Study Guide

Bastard Out of Carolina Chapter 10

By Dorothy Allison

Chapter 10

  • Bone starts getting into that good ole gospel music. Tone deafness seems to run in the Boatwright family, but Ruth and Bone love to sing along to records.
  • School starts for Bone, and Ruth's daughter Deedee moves in with her. Deedee doesn't seem to care that her mother is dying, and when Bone confronts her about it, Deedee responds that she has been taking care of her family her entire life and just wants to be on her own. Bone doesn't understand Deedee's feelings.
  • After school, Bone walks over to the West Greenville Café and dreams of being a gospel singer, noting the fine line between singing about God and singing about an unfaithful lover.
  • Unfortunately, there is nothing redeeming about Bone's singing voice. When the family goes on road trips they all belt out songs in the car, not caring how they sound.
  • Bone starts singing into a fan to hear her voice buzz, and Glen is about to reach for her when Anney stops him.
  • Still, Glen keeps looking at Bone.
  • Bone thinks about how Glen hasn't found her alone in a while, and she can almost convince herself that Glen fondling her never happened.
  • Granny doesn't encourage Bone's gospel singing or her new interest in religion. She says that Bone looks like her granddaddy and tells Bone that his two faults were that he couldn't work and that he couldn't stay away from gospel singers. She calls him a bastard, and then quickly catches herself because Anney doesn't like that word. She tells Bone not to take gospel music too seriously.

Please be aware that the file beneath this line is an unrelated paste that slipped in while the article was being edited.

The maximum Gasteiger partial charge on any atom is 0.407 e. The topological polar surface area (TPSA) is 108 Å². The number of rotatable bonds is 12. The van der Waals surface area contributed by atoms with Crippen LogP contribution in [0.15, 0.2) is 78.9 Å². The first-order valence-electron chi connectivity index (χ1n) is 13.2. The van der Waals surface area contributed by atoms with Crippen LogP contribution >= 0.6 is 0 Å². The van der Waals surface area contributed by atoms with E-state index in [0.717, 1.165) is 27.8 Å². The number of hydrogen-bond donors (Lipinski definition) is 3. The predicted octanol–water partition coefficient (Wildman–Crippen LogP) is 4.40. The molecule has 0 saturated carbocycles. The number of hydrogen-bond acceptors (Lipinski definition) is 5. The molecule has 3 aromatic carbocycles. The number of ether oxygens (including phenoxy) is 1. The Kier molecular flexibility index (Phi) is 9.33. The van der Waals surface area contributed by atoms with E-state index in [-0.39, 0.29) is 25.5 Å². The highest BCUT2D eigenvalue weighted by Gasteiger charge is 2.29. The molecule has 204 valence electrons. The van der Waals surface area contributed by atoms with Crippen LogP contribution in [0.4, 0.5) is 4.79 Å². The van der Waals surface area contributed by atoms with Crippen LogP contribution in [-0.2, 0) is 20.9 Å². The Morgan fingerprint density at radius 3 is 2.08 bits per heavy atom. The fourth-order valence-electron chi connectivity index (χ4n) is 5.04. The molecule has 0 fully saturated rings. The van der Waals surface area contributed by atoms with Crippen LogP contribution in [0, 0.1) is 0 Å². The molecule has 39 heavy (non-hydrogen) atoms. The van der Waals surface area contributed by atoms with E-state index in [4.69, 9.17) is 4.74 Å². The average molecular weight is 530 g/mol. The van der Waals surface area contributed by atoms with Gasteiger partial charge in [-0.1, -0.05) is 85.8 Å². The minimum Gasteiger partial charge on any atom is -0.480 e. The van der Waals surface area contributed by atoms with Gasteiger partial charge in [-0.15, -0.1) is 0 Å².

• Granny sighs, and Bone thinks how she likes Granny better when she's mean. Bone gets her to laugh instead.
  • Anney worries about Bone's new interest in religion.
  • Alma sees it as a phase that all girls go through. Bone tries to get Alma and Earle to go to church with her, but they don't go for it. She also gets into arguments with Earle over religion, who goes on about his ex-wife, the Catholic Church, the Baptists, and the county marshals.
  • Bone loves how Earle talks about Jesus, finding in his words the same yearning and intensity of gospel music.
  • The family members each respond differently to Bone's insistence on saving them. Uncle Beau condemns "[g]oddamn women and their goddamn churchgoing ways" (10.66); Anney, who gets a new record player from Earle, listens to the same gospel song over and over again and cries.
  • Bone, getting nowhere with her family's salvation, turns to her own soul. She goes to fourteen different Baptist churches on fourteen Sundays and is almost saved fourteen times, but she just doesn't feel it.
  • Finally, Anney has Bone baptized at Aunt Ruth's church, and Bone catches a (literal) fever. While Bone is sick, she revels in the promise of blood and violence of the Book of Revelation.

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